For Rick & Morty fans, the music in the show is an important part of the whole experience. With improvised and ridiculous lyrics, over the top score moments, the soundtrack on its own serves as a comedy album that parodies genres right and left. One such highlight is the Bowie-esque “Goodbye Moonmen” performed by Jemaine Clement from Flight of The Concords. Also included are the actual songs used in now web-famous moments of the show, such as Blonde Redhead's “For The Damaged Coda” from the episode, “Close Rick-counters of the Rick Kind.”

Read more
Chris Cornell (CD)

With the music world still processing the untimely loss of former Soundgarden/Audioslave leader Chris Cornell, the beloved rocker is given his first official career retrospective. Put together by Cornell's widow Vicky "for his fans," the set covers all periods of his career and includes previously unreleased tracks taken from the archives. Available as a single CD, two LP, four CD deluxe and CD/LP/DVD super deluxe box sets, Chris Cornell serves as a fitting tribute to a performer whose "voice was his vision, and his words were his peace."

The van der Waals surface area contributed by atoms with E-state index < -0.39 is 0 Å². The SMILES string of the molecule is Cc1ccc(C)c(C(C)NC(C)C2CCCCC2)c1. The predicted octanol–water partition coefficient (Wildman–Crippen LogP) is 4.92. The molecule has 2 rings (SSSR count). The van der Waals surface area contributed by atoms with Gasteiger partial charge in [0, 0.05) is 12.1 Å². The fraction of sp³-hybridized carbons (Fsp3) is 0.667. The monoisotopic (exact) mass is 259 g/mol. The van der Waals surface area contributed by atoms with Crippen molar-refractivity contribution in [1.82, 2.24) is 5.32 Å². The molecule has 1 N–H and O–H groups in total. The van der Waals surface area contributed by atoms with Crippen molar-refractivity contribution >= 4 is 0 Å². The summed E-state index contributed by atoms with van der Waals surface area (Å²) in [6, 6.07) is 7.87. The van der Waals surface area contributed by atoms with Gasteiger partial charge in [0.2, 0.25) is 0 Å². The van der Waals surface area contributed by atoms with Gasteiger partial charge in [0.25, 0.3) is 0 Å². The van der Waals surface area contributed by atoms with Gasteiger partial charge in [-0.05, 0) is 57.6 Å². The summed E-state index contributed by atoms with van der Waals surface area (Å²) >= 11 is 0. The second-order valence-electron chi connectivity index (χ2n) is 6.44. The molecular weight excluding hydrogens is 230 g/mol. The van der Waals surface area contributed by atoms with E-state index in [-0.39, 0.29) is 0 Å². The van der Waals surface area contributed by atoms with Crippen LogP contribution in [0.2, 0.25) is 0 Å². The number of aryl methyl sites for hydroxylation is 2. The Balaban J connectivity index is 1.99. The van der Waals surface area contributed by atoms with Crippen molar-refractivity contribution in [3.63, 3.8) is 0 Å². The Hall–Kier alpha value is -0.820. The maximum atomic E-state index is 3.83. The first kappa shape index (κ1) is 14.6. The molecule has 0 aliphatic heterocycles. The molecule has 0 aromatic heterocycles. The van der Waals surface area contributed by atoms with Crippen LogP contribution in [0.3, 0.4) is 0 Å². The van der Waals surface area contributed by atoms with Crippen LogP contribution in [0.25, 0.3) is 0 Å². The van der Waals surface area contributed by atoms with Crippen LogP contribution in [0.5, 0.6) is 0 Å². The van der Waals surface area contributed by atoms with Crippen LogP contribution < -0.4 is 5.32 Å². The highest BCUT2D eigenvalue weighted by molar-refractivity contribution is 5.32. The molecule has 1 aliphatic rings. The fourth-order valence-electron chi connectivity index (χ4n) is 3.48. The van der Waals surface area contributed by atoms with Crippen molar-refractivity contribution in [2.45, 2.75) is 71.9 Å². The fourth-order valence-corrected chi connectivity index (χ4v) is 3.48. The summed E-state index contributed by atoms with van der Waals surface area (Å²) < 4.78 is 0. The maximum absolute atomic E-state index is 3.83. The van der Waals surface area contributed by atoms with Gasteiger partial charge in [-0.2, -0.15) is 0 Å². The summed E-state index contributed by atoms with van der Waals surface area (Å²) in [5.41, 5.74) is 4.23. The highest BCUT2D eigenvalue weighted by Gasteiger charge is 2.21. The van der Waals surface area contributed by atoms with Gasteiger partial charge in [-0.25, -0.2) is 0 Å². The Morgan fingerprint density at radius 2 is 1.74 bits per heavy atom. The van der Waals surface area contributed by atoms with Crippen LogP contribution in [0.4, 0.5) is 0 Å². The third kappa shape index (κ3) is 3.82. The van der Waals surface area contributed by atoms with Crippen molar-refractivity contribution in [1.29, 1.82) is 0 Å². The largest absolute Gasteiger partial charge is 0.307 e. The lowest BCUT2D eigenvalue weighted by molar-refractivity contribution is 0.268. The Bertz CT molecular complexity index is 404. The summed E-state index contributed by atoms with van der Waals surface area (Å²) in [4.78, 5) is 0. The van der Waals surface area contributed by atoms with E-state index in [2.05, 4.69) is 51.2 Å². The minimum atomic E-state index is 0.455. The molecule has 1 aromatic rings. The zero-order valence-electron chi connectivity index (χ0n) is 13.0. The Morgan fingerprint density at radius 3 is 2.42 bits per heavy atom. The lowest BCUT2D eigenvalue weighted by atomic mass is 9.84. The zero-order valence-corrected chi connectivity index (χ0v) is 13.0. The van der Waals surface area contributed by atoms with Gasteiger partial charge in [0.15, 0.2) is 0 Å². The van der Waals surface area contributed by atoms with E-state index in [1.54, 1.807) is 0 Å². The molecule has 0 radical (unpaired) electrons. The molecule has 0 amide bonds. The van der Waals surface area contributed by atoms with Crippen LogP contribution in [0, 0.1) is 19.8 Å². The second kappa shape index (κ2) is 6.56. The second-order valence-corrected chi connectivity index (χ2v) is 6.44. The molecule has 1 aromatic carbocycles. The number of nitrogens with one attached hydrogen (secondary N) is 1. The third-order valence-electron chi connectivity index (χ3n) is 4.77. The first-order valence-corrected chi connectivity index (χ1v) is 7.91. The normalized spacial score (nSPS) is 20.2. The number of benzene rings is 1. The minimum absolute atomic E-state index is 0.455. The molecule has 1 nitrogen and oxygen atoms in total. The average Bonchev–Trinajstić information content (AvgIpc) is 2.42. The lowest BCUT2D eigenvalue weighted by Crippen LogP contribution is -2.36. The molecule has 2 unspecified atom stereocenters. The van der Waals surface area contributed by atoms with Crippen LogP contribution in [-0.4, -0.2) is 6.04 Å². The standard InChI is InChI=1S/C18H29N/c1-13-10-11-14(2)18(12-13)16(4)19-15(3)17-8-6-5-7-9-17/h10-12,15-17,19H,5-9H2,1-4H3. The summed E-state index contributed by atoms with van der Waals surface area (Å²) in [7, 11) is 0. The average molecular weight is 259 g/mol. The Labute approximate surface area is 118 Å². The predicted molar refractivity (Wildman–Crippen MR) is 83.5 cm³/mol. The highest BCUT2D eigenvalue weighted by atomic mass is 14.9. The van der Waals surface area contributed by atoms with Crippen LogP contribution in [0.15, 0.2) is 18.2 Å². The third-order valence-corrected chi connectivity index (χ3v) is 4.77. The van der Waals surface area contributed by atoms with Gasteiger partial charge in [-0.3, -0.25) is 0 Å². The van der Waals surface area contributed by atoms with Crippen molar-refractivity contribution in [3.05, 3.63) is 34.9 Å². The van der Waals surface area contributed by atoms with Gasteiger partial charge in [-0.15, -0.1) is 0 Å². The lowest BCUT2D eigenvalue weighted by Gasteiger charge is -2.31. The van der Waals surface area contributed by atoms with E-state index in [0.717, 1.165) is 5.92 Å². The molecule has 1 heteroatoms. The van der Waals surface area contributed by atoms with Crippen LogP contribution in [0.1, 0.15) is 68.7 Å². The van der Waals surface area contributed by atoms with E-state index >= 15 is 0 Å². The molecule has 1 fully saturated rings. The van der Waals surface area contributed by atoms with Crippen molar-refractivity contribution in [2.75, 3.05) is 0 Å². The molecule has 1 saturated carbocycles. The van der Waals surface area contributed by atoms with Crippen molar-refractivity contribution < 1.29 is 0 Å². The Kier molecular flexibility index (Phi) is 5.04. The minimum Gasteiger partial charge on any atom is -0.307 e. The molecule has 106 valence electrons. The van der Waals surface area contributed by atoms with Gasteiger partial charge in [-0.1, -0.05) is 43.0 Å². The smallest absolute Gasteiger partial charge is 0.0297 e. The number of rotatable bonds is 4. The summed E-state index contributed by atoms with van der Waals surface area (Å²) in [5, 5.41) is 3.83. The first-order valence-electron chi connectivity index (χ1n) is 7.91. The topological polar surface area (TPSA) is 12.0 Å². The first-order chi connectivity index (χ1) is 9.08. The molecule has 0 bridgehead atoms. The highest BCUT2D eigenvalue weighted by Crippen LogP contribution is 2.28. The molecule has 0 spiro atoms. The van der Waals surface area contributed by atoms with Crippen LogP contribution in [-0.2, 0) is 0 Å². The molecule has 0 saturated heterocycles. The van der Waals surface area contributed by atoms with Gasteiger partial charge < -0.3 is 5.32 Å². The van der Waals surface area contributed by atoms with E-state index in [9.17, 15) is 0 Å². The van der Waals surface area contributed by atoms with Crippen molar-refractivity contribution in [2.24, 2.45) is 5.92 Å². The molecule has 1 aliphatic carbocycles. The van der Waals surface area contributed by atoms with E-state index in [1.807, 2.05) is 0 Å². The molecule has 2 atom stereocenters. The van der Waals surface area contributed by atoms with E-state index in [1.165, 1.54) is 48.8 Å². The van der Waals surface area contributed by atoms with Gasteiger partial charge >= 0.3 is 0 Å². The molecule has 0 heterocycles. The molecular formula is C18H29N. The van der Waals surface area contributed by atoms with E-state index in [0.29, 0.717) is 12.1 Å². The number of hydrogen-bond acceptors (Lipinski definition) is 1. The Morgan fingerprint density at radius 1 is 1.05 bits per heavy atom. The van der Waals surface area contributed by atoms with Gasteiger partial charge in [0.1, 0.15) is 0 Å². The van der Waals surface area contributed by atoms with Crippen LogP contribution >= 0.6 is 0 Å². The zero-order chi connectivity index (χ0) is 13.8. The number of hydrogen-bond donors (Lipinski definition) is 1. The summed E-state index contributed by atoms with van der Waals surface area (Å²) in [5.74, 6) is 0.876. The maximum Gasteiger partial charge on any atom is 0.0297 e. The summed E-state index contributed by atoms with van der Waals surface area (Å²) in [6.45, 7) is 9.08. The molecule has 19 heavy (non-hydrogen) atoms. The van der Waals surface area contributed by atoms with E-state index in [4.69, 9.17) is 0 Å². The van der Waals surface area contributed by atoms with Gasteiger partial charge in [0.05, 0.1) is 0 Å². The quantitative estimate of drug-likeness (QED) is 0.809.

Read more
Million Dollars To Kill Me (CD)

A seriously breezy vibe has overcome the usually peppy emo/pop-punks Joyce Manor on their fifth studio record, the cheerily named Million Dollars To Kill Me. Nowhere is this more apparent than on single “Silly Games,” which turns down the distortion a bit to make room for some strum-along acoustic guitar as well as a catchy, twee-inspired glockenspiel accompaniment. Or consider the title track, which instead of thrashing around in pop-punk glory, delivers its woebegone sentiments with the stately demeanor usually befitting a band like Teenage Fanclub. Shades of Weezer (Blue and Green albums) are all over this one, not to mention hefty doses of Jawbreaker and Tony Molina, as Joyce Manor out-mellow the competition in releasing the most masterfully crafted bummer of the summer.

Read more
All Melody (CD)